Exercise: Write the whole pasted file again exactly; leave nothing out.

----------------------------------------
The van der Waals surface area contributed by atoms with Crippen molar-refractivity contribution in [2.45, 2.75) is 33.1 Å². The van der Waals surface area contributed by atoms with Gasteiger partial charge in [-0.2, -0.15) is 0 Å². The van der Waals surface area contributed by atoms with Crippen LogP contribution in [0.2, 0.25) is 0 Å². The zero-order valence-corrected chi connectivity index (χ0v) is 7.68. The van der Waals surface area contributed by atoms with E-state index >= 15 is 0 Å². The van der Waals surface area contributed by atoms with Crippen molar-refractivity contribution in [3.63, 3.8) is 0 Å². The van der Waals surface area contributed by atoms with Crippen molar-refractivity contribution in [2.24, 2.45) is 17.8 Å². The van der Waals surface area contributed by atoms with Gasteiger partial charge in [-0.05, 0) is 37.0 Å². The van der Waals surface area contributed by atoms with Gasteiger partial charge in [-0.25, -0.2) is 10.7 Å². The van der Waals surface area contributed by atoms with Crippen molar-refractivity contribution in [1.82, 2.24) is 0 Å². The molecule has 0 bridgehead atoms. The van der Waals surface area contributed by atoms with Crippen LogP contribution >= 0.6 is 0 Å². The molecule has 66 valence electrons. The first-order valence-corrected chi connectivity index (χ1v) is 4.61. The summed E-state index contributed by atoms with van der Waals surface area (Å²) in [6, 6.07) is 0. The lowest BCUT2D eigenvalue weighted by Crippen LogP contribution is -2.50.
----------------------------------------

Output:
The van der Waals surface area contributed by atoms with Crippen molar-refractivity contribution in [2.45, 2.75) is 33.1 Å². The van der Waals surface area contributed by atoms with Gasteiger partial charge in [-0.2, -0.15) is 0 Å². The van der Waals surface area contributed by atoms with Crippen LogP contribution in [0.2, 0.25) is 0 Å². The zero-order valence-corrected chi connectivity index (χ0v) is 7.68. The van der Waals surface area contributed by atoms with E-state index >= 15 is 0 Å². The van der Waals surface area contributed by atoms with Crippen molar-refractivity contribution in [3.63, 3.8) is 0 Å². The van der Waals surface area contributed by atoms with Crippen molar-refractivity contribution in [2.24, 2.45) is 17.8 Å². The van der Waals surface area contributed by atoms with Gasteiger partial charge in [-0.05, 0) is 37.0 Å². The van der Waals surface area contributed by atoms with Gasteiger partial charge in [-0.25, -0.2) is 10.7 Å². The van der Waals surface area contributed by atoms with Crippen molar-refractivity contribution in [1.82, 2.24) is 0 Å². The molecule has 0 bridgehead atoms. The van der Waals surface area contributed by atoms with Crippen LogP contribution >= 0.6 is 0 Å². The molecule has 66 valence electrons. The first-order valence-corrected chi connectivity index (χ1v) is 4.61. The summed E-state index contributed by atoms with van der Waals surface area (Å²) in [6, 6.07) is 0. The lowest BCUT2D eigenvalue weighted by Crippen LogP contribution is -2.50.